This past weekend was my annual excursion to the Grand Dance Hall for two nights of formal dance parties, some crazy food, and a bunch of workshops where I was able to pick up some new amalgamations of figures. I love going to this event every year, and this was my fourth time being an attendee. When I think about it, the math tells me that the first time I went I had only been dancing for about six months. How crazy is that? This event more than anything else that I have done on my ballroom dancing journey really shows me how much I have improved as time as passed, and more and more people every year like to stop me to tell me that, or ask me where I’ve learned to dance the way I do because they want to be able to look that way as well. That shows me that all the money and time I have invested in learning to dance has some real returns for my investment.
Friday afternoon I made the trip up to the Grand Dance Hall. It’s a few hours’ drive from my house, and I wanted to attend the opening night reception and dinner party before the big formal dance, so I took Friday off work for this. After I made the trek to the Grand Dance Hall and checked in for the event and got the schedule, I had a couple of hours to kill where I could get myself a room to hang up my formal attire and locate my friends. Once all that was accomplished, it was time to change out of my street clothes and head out to the opening night reception.
I have to say, there’s a lot of fancy food they try to get you to eat while at the Grand Dance Hall. At the pre-dinner reception, they had two tables out will all sorts of snack foods, from fancy meats on sticks to crackers with a wide assortment of cheese slices. And of course the bar in the back was open, for those dancers who wanted their dance moves to be ‘even more amazing.’ The reception had just a four-piece house band playing on the stage, and I have to say I was not as impressed by the group they had this year versus the groups they had in years past. They played most of the songs at way too fast a tempo that even I with the youthful strength of my legs was having trouble keeping up with. Many of the older attendees sat out along the sides if they couldn’t keep up. I thought it might have just been the particular songs they had picked on Friday night, but I found the same to be true at Saturday night’s reception as well.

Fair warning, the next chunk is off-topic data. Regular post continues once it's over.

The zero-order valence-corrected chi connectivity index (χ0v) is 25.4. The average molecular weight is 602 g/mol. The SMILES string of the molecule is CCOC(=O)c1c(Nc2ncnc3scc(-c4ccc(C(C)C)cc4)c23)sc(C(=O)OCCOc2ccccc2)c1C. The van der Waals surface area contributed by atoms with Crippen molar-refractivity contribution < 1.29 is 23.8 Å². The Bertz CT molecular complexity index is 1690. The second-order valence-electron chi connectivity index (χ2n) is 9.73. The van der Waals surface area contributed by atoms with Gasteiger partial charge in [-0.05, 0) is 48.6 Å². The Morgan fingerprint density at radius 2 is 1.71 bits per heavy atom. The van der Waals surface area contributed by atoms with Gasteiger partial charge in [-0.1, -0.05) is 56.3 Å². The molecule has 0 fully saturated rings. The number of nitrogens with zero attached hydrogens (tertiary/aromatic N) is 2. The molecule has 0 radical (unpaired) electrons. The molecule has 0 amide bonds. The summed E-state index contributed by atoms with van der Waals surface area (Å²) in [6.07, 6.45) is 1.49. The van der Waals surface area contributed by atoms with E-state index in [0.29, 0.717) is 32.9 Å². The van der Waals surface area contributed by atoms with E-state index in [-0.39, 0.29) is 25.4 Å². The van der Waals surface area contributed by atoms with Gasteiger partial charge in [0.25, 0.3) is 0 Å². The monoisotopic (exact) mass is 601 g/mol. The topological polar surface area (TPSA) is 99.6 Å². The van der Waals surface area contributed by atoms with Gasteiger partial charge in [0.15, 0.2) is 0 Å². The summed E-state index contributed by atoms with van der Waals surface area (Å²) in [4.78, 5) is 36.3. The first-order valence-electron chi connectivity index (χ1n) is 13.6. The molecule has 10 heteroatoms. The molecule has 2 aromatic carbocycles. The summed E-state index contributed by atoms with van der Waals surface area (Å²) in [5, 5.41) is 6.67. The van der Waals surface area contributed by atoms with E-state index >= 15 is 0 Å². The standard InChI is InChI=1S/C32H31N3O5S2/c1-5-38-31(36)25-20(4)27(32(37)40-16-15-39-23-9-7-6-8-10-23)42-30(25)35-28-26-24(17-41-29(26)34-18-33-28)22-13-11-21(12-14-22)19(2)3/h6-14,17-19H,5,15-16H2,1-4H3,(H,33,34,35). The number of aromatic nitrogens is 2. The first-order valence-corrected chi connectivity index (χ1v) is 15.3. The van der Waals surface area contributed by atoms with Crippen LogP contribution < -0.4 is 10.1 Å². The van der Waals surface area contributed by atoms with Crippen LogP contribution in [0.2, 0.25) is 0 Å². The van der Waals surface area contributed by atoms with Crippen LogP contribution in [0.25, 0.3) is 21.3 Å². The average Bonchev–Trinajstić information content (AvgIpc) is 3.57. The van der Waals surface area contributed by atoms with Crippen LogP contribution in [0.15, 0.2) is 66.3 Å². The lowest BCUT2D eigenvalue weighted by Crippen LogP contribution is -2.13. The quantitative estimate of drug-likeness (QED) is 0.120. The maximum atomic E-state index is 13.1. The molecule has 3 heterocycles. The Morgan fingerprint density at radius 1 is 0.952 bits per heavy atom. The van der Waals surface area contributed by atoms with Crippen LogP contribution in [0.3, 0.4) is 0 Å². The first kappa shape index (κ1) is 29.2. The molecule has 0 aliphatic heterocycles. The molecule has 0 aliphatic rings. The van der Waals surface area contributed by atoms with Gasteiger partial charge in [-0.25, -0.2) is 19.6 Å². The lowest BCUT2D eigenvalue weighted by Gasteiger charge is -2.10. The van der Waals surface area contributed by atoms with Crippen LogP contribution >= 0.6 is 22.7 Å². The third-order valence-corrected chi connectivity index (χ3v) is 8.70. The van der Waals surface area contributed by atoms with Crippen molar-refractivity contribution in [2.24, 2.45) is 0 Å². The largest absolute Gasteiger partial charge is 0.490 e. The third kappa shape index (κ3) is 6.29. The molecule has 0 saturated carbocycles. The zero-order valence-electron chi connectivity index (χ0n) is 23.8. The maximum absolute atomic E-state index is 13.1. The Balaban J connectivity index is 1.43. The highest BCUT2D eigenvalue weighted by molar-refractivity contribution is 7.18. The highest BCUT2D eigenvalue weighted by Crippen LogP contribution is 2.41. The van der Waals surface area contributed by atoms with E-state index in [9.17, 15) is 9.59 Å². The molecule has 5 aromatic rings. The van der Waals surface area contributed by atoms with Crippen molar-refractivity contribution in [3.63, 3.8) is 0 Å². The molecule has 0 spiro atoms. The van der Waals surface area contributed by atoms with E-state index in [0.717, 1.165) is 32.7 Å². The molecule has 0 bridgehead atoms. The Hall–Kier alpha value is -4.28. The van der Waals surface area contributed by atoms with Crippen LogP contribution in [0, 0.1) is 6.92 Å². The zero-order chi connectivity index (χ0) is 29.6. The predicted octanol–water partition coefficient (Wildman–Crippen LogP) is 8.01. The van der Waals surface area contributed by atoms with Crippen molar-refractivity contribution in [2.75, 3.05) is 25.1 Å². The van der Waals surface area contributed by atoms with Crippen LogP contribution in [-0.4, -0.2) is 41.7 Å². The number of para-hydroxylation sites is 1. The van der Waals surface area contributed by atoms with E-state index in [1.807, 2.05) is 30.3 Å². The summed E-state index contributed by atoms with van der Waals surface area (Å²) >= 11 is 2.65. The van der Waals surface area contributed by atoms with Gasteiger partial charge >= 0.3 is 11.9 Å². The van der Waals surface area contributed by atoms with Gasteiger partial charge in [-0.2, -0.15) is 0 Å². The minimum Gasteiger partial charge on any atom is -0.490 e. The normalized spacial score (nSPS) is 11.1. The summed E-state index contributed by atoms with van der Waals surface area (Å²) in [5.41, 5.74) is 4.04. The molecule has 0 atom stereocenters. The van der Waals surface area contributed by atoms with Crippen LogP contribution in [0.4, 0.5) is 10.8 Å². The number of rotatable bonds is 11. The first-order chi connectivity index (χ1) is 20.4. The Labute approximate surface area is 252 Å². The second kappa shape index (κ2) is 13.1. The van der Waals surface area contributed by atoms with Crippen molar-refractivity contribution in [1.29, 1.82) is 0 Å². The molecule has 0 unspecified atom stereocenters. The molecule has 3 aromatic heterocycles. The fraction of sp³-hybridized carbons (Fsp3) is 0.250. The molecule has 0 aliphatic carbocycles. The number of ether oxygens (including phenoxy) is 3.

After about forty-five minutes of dancing, dinner was ready to be served, so I made my way down to the dining room. Do you want to know a secret? I’m always slightly terrified of eating when I’m wearing formal attire. I know that the clothes I wore to dance in would need dry cleaning anyway after the event was over if I even sweat a little bit in them, but dropping food on myself while wearing a suit just seems so much scarier to me. On top of that, half the things that they offered on the menu I had never even heard of before. I prefer to eat rather simply, enough to fuel my active lifestyle. I generally don’t even think about eating fancy food or going to high-class expensive restaurants. That is except for this one weekend a year, when the meals are included in the price of admission to the Grand Dance Hall’s ballroom dancing event. The only thing I specifically remember eating was the white chocolate cheesecake, since I rarely eat dessert foods, but this just sounded super good. Even then, the best part of the dessert were the little almond-crumble ball things that were in a small pile on the side of the plate. Those little things were even better than the actual dessert, I swear!